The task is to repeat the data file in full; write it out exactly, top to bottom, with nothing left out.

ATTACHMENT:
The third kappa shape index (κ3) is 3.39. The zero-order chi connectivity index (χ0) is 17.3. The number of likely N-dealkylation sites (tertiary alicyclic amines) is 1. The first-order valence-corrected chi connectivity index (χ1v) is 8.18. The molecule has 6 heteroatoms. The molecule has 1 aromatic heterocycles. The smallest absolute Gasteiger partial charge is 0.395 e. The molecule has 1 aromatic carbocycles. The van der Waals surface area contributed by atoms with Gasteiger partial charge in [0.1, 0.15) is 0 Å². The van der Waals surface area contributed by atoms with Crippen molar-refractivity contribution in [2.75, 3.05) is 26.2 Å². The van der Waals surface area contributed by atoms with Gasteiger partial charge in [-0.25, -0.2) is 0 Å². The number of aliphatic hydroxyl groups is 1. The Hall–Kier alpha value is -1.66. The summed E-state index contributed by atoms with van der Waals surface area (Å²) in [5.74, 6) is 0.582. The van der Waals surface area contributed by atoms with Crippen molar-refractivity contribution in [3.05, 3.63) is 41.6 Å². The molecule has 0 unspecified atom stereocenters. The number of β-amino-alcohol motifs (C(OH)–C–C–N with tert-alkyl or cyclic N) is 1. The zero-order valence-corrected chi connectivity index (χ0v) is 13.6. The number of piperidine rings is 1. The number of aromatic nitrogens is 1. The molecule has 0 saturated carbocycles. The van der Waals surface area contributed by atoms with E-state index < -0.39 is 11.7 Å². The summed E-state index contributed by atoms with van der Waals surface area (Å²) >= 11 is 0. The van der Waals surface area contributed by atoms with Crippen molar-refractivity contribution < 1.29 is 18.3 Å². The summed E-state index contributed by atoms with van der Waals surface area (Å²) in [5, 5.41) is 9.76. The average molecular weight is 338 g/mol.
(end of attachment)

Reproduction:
The third kappa shape index (κ3) is 3.39. The zero-order chi connectivity index (χ0) is 17.3. The number of likely N-dealkylation sites (tertiary alicyclic amines) is 1. The first-order valence-corrected chi connectivity index (χ1v) is 8.18. The molecule has 6 heteroatoms. The molecule has 1 aromatic heterocycles. The smallest absolute Gasteiger partial charge is 0.395 e. The molecule has 1 aromatic carbocycles. The van der Waals surface area contributed by atoms with Gasteiger partial charge in [0.1, 0.15) is 0 Å². The van der Waals surface area contributed by atoms with Crippen molar-refractivity contribution in [2.75, 3.05) is 26.2 Å². The van der Waals surface area contributed by atoms with Gasteiger partial charge in [-0.25, -0.2) is 0 Å². The number of aliphatic hydroxyl groups is 1. The Hall–Kier alpha value is -1.66. The summed E-state index contributed by atoms with van der Waals surface area (Å²) in [5.74, 6) is 0.582. The van der Waals surface area contributed by atoms with Crippen molar-refractivity contribution in [3.05, 3.63) is 41.6 Å². The molecule has 0 unspecified atom stereocenters. The number of β-amino-alcohol motifs (C(OH)–C–C–N with tert-alkyl or cyclic N) is 1. The zero-order valence-corrected chi connectivity index (χ0v) is 13.6. The number of piperidine rings is 1. The number of aromatic nitrogens is 1. The molecule has 0 saturated carbocycles. The van der Waals surface area contributed by atoms with E-state index < -0.39 is 11.7 Å². The summed E-state index contributed by atoms with van der Waals surface area (Å²) >= 11 is 0. The van der Waals surface area contributed by atoms with Crippen molar-refractivity contribution < 1.29 is 18.3 Å². The summed E-state index contributed by atoms with van der Waals surface area (Å²) in [5, 5.41) is 9.76. The average molecular weight is 338 g/mol.